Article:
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Popular Culture as Political Communication, Vol. 7 - 2000, No. 2

From Moses to Maggie: Popular Political Wisdom and the Republican Tradition in Political Thought

, pages: 33-44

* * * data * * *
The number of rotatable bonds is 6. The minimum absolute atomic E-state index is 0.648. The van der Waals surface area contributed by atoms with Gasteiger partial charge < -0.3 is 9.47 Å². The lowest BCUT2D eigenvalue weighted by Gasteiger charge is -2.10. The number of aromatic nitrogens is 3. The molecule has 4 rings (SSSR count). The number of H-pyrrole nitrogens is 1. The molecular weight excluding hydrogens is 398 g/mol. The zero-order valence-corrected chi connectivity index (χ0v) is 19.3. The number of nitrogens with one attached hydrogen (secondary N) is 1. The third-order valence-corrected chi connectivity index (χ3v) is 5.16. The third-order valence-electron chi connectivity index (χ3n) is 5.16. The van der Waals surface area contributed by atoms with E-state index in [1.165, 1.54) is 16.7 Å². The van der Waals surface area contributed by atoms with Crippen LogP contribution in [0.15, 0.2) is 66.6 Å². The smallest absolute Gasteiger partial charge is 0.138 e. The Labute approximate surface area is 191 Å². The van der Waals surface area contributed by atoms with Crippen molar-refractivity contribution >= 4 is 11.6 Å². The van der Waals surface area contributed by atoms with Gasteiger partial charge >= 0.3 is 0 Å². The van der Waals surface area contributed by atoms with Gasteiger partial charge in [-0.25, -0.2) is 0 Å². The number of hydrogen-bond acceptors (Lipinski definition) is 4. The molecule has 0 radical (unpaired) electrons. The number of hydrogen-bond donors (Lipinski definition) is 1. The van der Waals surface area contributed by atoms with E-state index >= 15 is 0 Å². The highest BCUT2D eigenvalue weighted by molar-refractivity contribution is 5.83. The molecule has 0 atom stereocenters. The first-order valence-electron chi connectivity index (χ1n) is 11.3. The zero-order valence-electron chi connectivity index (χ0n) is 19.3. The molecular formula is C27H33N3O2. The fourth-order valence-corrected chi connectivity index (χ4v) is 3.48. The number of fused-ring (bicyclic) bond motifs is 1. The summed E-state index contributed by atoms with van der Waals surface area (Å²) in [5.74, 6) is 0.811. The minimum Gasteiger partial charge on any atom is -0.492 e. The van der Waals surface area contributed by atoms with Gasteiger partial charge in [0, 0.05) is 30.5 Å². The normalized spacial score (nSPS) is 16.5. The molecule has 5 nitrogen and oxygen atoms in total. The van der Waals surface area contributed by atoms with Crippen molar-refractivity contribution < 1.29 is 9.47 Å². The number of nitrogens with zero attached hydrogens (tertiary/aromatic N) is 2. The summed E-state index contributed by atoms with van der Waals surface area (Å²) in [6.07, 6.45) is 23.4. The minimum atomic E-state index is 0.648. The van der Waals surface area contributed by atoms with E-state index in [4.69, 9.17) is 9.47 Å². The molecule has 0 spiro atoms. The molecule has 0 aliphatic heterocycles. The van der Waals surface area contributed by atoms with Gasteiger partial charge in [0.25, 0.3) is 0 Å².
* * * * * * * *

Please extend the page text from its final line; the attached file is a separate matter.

Popular political wisdom is often represented as a form of anti-politics, or Politikverdrossenheit, and therefore as detrimental to the health of the democratic political body. Recently, this negative interpretation of popular political wisdom has been revived in reaction to the growth of rightwing parties in Europe, who seem to be able to mobilise an uncanny, prejudiced and even racist public opinion. In this article, this negative interpretation is criticised as too onesided. It overlooks the democratic implications of populism and the populist, redemptive aspects of democratic politics. In a mythical sense, the populist tradition starts with the originary redemptive politician Moses, and goes on until the present time. Its historical roots can be retraced to a republican conception of politics. The tradition of civic self-government, the concomitant notion of the dangers of political corruption, and the way to overcome this predicament as it was developed in the citystates of the Italian Renaissance, form the conceptual and practical framework in which the politics of populism could have developed at the end of the nineteenth century. Moreover, this framework structures up until today the strategy and rhetoric of politicians who try to pursue the anti-political politics of populism.

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